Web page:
This course has been created for the School of Open as part of a series of 'course sprints (so far: Berlin 2012, London 2013) in a project convened by xm:lab with the help of FLOSS manuals and several international partners.
If you want to get a video ready for the web, if you want to subtitle a video in a compatible way, if you want to stream a video, then this workbook is a great place to start. Maybe you want to annotate online video with live tweets and interactive maps. Perhaps you are an artist looking for a more an innovative way of working with video art and projections.
As far as we know, there are very few general overviews of the open video field, and the high level of technical discussion in specialized fora might keep users and developers interested in the topic from getting actively involved. This is all the more important as not all developers are permanently online and free to roam the web for resources, sifting through hundreds of sites to find what they are looking for.
The course is framed within a peer-to-peer education framework 1, as we believe strongly in the sharing of knowledges between users (and developers). But we also think that a more comprehensive understanding of the issues involved in discussions around open video will create greater awareness of the politics of code: decisions about how content is encoded is directly related to what you as a user can do with this content.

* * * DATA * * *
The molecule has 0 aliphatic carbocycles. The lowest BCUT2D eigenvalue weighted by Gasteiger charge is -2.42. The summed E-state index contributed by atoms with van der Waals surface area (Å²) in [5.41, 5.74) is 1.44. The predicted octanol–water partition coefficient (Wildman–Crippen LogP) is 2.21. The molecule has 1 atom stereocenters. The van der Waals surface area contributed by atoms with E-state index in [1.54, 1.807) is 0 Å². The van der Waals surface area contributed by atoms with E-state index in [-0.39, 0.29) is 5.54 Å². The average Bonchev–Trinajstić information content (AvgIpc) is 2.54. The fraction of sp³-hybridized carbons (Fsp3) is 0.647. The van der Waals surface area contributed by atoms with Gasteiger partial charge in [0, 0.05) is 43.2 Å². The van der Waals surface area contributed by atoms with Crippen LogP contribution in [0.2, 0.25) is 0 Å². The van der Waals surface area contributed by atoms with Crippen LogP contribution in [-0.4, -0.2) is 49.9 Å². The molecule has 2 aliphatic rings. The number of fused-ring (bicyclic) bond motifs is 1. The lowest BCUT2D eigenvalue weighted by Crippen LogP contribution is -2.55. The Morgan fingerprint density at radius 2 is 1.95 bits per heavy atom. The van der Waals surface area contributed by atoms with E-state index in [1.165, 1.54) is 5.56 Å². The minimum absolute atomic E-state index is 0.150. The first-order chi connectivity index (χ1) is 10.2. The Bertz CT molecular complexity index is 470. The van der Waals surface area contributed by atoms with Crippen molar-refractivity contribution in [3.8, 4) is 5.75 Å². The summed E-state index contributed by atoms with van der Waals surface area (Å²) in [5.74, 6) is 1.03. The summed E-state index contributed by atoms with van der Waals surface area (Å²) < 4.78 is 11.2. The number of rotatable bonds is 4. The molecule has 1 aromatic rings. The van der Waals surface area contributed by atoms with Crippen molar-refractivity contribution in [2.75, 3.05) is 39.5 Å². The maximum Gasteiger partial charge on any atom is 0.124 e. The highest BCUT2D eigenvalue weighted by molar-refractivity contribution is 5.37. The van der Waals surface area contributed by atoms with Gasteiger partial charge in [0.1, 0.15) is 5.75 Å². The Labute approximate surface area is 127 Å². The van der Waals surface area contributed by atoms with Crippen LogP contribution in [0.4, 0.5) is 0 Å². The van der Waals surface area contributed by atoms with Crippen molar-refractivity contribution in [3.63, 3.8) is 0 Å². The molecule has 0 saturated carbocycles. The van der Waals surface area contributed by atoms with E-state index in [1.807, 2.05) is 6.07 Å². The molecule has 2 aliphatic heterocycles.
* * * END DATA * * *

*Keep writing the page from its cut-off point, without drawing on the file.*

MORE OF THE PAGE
What this means is that seemingly technical issues are directly related to your freedom to create, share, and use, and we hope that this course will be of interest to you even if you have little technical knowledge (or, at this point, interest).
If you are a user, go right to the tasks. If you are (also) a facilitator, check out the 'Train the Trainer' section. Whether you teach in a community organization, school, university, or any other kind of workshop setting, you will want to frame your facilitation in a way that best addresses the needs of the users you work with. We provide an overview that ranges from questions of task design to conversations about the politics of code.
There are many reasons to get excited about the possibilities of open video. Don't just take our word for it, check out projects like Open Video Alliance, FOMS, Mozilla Popcorn and HTML5 Video. Rather than listing all the good things about open video now, we'll introduce different arguments with examples in each chapter as we look at all the great tools that are out there.
Become a Module Creator
Rather than providing comprehensive overviews of free / open source video tools, these (self-contained) open video modules are designed to accomplish a specific tasks using a specific tool. We feel that the experience of successfully completing a module with open video tools is the best way to raise interest in open video tools more generally.
If you really enjoy working with a specific open video tool, share your enthusiasm by designing a module for a specific audience and email it to firstname.lastname@example.org !
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